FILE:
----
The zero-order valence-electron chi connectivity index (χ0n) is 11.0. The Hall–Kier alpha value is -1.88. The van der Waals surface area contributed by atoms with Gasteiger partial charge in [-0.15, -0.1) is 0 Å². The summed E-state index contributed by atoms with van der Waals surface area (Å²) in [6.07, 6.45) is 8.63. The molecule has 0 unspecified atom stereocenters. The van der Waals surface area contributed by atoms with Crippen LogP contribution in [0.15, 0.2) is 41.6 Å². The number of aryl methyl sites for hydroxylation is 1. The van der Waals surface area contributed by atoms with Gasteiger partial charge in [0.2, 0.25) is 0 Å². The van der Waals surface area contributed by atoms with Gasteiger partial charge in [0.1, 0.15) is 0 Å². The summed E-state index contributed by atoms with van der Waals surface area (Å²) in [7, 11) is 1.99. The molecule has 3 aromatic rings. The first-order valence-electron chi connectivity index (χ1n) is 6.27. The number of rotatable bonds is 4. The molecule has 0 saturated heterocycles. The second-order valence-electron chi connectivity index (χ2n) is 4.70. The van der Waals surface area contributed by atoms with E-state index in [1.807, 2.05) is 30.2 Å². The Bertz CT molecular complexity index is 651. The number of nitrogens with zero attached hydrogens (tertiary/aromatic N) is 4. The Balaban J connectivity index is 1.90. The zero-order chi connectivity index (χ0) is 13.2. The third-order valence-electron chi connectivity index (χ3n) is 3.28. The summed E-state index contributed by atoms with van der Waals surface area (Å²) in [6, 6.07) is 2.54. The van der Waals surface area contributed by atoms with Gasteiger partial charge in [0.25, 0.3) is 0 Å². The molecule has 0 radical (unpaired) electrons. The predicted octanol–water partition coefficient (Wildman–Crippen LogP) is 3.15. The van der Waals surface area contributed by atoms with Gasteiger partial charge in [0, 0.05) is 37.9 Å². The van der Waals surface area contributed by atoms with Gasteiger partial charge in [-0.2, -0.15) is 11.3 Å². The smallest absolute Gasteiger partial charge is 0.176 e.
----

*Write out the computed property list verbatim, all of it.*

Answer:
The zero-order valence-electron chi connectivity index (χ0n) is 11.0. The Hall–Kier alpha value is -1.88. The van der Waals surface area contributed by atoms with Gasteiger partial charge in [-0.15, -0.1) is 0 Å². The summed E-state index contributed by atoms with van der Waals surface area (Å²) in [6.07, 6.45) is 8.63. The molecule has 0 unspecified atom stereocenters. The van der Waals surface area contributed by atoms with Crippen LogP contribution in [0.15, 0.2) is 41.6 Å². The number of aryl methyl sites for hydroxylation is 1. The van der Waals surface area contributed by atoms with Gasteiger partial charge in [0.2, 0.25) is 0 Å². The van der Waals surface area contributed by atoms with Gasteiger partial charge in [0.1, 0.15) is 0 Å². The summed E-state index contributed by atoms with van der Waals surface area (Å²) in [7, 11) is 1.99. The molecule has 3 aromatic rings. The first-order valence-electron chi connectivity index (χ1n) is 6.27. The number of rotatable bonds is 4. The molecule has 0 saturated heterocycles. The second-order valence-electron chi connectivity index (χ2n) is 4.70. The van der Waals surface area contributed by atoms with E-state index in [1.807, 2.05) is 30.2 Å². The Bertz CT molecular complexity index is 651. The number of nitrogens with zero attached hydrogens (tertiary/aromatic N) is 4. The Balaban J connectivity index is 1.90. The zero-order chi connectivity index (χ0) is 13.2. The third-order valence-electron chi connectivity index (χ3n) is 3.28. The summed E-state index contributed by atoms with van der Waals surface area (Å²) in [6, 6.07) is 2.54. The van der Waals surface area contributed by atoms with Gasteiger partial charge in [0.25, 0.3) is 0 Å². The molecule has 0 radical (unpaired) electrons. The predicted octanol–water partition coefficient (Wildman–Crippen LogP) is 3.15. The van der Waals surface area contributed by atoms with Gasteiger partial charge in [0, 0.05) is 37.9 Å². The van der Waals surface area contributed by atoms with Gasteiger partial charge in [-0.2, -0.15) is 11.3 Å². The smallest absolute Gasteiger partial charge is 0.176 e.